This institutionalized order of states was an instrument of American “leadership” — and also remained effective as such — mainly insofar as it was based implicitly and explicitly on the internationalization of capitalism and of its dominant national business location, America. This was the implicit basis because, by recognizing the sovereignty of states while at the same time obligating them to be civil in dealing with each other, as was formally secured by an official prohibition of the use of force through the United Nations and its executive committee, this order defined states as competitors for power and for nationally available wealth as the basis of their power, and tied them down to competing as their reason of state. It was the explicit basis because chartered freedoms for international commodity trade, guarantees to protect capitalist property and its international use, the IMF and the World Bank as supranational supervisory and subsidiary bodies for financing the foreign business of nations, and so on, made the world a field of activity for any capable capital, so definitely for American capital, and a battlefield for competition between national capital locations, for which the USA provided its credit money, which it still makes amply available, as a source of financing, as the means of business for global capital accumulation. So the USA has actually succeeded in anchoring its own claims on the world of states as the prevailing legal norms and the law of states. Within this system — which now encompasses the entire world — states, all with capitalist economies, do not merely make barter transactions and other deals with each other that they must themselves make sure are adhered to using their own means, with offers, extortion, and force. Rather, they deal with each other in accordance with quasi-legal rules, which they, while not having invented them or actually put them into effect, have signed off on as acknowledged free sovereigns at the kind invitation of the USA and thus made binding for themselves and in general. Their civil competitive efforts are most definitely directed against each other, but at the interest and approval of a finance-capital wealth whose power of universal access is guaranteed by America and the capitalist business system that is used by all.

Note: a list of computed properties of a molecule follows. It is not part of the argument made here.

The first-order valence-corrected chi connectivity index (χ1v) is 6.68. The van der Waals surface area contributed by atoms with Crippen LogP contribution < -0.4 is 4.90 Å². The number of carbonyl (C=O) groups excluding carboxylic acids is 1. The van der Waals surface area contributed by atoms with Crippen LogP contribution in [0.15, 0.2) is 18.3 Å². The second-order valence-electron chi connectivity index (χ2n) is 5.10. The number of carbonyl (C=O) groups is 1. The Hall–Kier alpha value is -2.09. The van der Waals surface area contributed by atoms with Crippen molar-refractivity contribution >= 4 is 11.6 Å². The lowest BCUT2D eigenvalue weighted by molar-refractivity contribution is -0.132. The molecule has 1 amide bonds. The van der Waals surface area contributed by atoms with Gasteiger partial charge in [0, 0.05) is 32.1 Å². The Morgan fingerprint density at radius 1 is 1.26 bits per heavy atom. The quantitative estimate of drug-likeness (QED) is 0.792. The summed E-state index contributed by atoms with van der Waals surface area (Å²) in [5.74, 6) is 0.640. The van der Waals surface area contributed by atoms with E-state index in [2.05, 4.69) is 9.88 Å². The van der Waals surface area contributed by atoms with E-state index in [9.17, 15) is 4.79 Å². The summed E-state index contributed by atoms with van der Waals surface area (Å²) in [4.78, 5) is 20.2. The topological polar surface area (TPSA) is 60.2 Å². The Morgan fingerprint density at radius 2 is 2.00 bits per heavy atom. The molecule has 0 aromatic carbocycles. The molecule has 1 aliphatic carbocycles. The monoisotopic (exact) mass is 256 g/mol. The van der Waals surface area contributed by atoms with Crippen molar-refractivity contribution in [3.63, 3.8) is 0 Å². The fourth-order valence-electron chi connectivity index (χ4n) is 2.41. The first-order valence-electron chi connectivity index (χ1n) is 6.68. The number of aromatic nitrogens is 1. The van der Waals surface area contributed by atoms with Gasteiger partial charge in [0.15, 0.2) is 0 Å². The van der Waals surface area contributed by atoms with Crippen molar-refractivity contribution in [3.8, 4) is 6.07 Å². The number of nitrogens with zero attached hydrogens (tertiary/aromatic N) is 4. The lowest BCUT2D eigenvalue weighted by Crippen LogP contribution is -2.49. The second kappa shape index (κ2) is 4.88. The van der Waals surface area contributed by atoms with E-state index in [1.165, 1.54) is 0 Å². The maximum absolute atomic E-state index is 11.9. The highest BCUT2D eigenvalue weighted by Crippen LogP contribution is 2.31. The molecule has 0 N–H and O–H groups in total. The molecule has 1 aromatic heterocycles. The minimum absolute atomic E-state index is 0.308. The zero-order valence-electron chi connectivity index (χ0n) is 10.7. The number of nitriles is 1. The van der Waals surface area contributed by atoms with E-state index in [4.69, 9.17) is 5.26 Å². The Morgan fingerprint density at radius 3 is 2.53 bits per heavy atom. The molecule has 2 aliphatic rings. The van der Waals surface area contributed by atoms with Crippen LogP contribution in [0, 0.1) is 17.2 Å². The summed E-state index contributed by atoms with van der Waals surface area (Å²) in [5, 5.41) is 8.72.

The USA, as creator of this regulatory framework for competing capital locations, receded behind the life that its creation took on as its own, and, as guarantor of its effectiveness, behind the guarantees built into the system — subject to reservation! It could be sure that wherever there was capitalist competition, its businesses, its credit creators, its national shrine the US dollar, i.e., its national wealth, were involved, directly or indirectly, and profiting. As the leading power of globalized capitalism and the world of states committed to it, the US found plenty of occasions (it would say it was confronted again and again with the need) to assert its decision-making authority directly by extortion or using force. After all, there was always someone breaking the rules, or rather going against how the rules had to be interpreted in America’s interest. In principle, however, it called upon the other states to carry on global business as autonomous actors, assuming that their self-interest would automatically make them obey the rules which, in the last instance, were filled with life and purpose by American finance capital. The US administrations in charge maintained this standpoint despite the inevitable disappointments. The contradiction that gave practically all the other governments trouble, namely, the one between their national sovereignty and the binding supranational regime of rules, applied in its generality to the USA too, but for America it had its own fundamentally positive meaning. The business system of global capitalism with its competition of states — precisely as an independent regime supported by all concerned, and with its supranational bodies living a life of their own — gave a universal nature, universal recognition, to America’s national interest in a world that functioned completely as a resource and market for the accumulation of capital, i.e., not least for transforming American credit into capitalist wealth. By recognizing an order of competition that was binding for it, too, the USA, as the power with the superior means of competition, put itself at the head of the world “ordered” in this way. What applied to the other states was the separation of their sovereignty from the prescribed, quasi-legal restrictions on exercising it.​ The rights they unconditionally claimed as supreme powers were transformed into rights that were their due within the regime of rules they sovereignly accepted, which means these state powers were recognized, but only conditionally. This applied formally to the USA, too, but meant something rather different in this case. What was recognized here was America’s “leadership,” the conditional aspect being that it had to make sure the others followed.